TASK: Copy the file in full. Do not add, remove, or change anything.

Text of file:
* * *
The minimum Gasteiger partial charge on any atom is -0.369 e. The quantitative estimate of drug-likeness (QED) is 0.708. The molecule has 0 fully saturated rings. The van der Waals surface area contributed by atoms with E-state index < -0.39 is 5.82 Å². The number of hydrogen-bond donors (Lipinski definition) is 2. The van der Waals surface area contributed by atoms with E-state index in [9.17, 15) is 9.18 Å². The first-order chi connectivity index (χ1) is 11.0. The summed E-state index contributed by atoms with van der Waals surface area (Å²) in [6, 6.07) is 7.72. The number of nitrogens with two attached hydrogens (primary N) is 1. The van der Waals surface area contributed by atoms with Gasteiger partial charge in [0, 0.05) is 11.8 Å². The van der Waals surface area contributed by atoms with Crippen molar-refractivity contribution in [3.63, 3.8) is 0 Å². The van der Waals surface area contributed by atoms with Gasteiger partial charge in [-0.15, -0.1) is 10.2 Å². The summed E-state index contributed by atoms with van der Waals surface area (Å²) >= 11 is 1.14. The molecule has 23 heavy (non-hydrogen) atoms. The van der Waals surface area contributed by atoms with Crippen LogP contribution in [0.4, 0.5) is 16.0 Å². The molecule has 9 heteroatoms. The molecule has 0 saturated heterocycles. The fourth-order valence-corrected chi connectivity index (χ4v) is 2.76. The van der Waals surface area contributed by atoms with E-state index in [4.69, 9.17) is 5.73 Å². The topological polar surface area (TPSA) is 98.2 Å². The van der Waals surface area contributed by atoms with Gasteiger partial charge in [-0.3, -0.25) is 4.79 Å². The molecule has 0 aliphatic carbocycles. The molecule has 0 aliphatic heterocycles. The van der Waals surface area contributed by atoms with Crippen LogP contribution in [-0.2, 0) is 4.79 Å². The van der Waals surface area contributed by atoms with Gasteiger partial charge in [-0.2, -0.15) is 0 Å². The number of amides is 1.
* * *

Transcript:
The minimum Gasteiger partial charge on any atom is -0.369 e. The quantitative estimate of drug-likeness (QED) is 0.708. The molecule has 0 fully saturated rings. The van der Waals surface area contributed by atoms with E-state index < -0.39 is 5.82 Å². The number of hydrogen-bond donors (Lipinski definition) is 2. The van der Waals surface area contributed by atoms with E-state index in [9.17, 15) is 9.18 Å². The first-order chi connectivity index (χ1) is 11.0. The summed E-state index contributed by atoms with van der Waals surface area (Å²) in [6, 6.07) is 7.72. The number of nitrogens with two attached hydrogens (primary N) is 1. The van der Waals surface area contributed by atoms with Gasteiger partial charge in [0, 0.05) is 11.8 Å². The van der Waals surface area contributed by atoms with Crippen molar-refractivity contribution in [3.63, 3.8) is 0 Å². The van der Waals surface area contributed by atoms with Gasteiger partial charge in [-0.15, -0.1) is 10.2 Å². The summed E-state index contributed by atoms with van der Waals surface area (Å²) >= 11 is 1.14. The molecule has 23 heavy (non-hydrogen) atoms. The van der Waals surface area contributed by atoms with Crippen LogP contribution in [0.4, 0.5) is 16.0 Å². The molecule has 9 heteroatoms. The molecule has 0 saturated heterocycles. The fourth-order valence-corrected chi connectivity index (χ4v) is 2.76. The van der Waals surface area contributed by atoms with E-state index in [4.69, 9.17) is 5.73 Å². The topological polar surface area (TPSA) is 98.2 Å². The van der Waals surface area contributed by atoms with Gasteiger partial charge in [-0.3, -0.25) is 4.79 Å². The molecule has 0 aliphatic carbocycles. The molecule has 0 aliphatic heterocycles. The van der Waals surface area contributed by atoms with Crippen LogP contribution in [-0.2, 0) is 4.79 Å². The van der Waals surface area contributed by atoms with Gasteiger partial charge in [-0.2, -0.15) is 0 Å². The number of amides is 1.